Tip #1302: Should I recreate the account entity?

When deploying Dynamics 365, there are frequently multiple types of companies and organizations that you will be tracking in the system. Some represent customer/client organizations, some may be support and advisory organizations like accountants and legal firms, and some may be miscellaneous types of organizations, such as trade associations.

How should you manage multiple categories of company relationships?

The most common approach is to use the account entity for all organization types, and use a field like relationship type or a custom option set to flag companies by their type or category. Views can be filtered based on the type of company, and business rules can conditionally show or hide field and form components based on type.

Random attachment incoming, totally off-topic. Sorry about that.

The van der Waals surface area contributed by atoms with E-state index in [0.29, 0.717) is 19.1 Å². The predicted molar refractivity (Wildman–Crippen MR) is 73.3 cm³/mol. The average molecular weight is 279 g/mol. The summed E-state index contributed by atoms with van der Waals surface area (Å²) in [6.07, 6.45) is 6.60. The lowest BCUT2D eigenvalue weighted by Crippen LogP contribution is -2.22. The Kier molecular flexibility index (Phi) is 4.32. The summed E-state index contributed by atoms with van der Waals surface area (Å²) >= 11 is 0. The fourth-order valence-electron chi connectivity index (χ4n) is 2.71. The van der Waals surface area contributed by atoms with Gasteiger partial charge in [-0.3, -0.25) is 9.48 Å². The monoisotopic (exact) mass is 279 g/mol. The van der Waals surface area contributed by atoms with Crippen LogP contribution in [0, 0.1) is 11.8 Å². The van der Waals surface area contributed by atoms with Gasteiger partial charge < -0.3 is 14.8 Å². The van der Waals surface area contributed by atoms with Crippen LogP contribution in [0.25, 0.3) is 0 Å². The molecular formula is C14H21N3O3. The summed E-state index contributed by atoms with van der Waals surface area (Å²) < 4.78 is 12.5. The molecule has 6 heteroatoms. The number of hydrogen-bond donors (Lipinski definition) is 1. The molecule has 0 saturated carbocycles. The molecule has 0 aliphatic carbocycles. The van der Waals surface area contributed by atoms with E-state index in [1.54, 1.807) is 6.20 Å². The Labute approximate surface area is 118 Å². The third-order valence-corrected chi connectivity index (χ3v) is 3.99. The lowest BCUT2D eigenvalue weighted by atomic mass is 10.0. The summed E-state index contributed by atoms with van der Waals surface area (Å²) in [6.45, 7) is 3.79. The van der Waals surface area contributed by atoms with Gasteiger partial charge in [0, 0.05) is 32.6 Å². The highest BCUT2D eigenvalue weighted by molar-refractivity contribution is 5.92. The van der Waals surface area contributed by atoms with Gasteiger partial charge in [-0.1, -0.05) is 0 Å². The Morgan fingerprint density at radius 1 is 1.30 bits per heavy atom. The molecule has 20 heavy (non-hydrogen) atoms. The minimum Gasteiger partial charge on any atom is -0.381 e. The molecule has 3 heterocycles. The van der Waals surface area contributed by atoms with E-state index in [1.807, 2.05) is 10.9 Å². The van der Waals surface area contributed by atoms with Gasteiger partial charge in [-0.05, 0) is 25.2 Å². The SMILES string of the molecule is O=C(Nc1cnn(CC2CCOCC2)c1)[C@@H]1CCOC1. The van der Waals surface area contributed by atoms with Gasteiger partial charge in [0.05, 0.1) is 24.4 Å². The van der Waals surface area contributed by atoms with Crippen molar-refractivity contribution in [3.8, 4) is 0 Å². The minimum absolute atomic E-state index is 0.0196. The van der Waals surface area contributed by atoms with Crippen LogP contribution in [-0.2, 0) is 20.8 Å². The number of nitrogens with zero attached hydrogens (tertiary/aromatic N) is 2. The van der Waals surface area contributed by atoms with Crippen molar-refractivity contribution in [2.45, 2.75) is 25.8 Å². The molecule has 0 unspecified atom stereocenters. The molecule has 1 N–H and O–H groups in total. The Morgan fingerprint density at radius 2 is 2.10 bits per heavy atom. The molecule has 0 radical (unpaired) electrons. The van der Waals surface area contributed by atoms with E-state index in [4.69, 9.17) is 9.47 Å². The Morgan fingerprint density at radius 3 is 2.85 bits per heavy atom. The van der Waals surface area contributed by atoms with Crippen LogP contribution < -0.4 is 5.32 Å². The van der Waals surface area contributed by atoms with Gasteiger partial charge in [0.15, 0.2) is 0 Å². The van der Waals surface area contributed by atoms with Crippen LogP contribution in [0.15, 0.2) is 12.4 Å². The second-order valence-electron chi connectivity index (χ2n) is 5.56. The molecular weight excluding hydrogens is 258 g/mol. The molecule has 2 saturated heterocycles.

Another approach is to create custom entities for each type of company. One reason commonly sited is “I might need to use accounts for another reason in the future, so I don’t want to customize the account entity.”

Before recreating the account entity as a custom company entity, consider strongly what you give up by doing this:

  • Multiple addresses: Account has a unique address capability that supports multiple addresses—the first two addresses are displayed on the company form, but these address records live in the related customer address entity. While you can create a custom address entity tied to a custom company entity, recreating the unique logic where the addresses are stored in the related entity as well as displayed on the form and entity views would require development. If you need multiple addresses, use the account entity.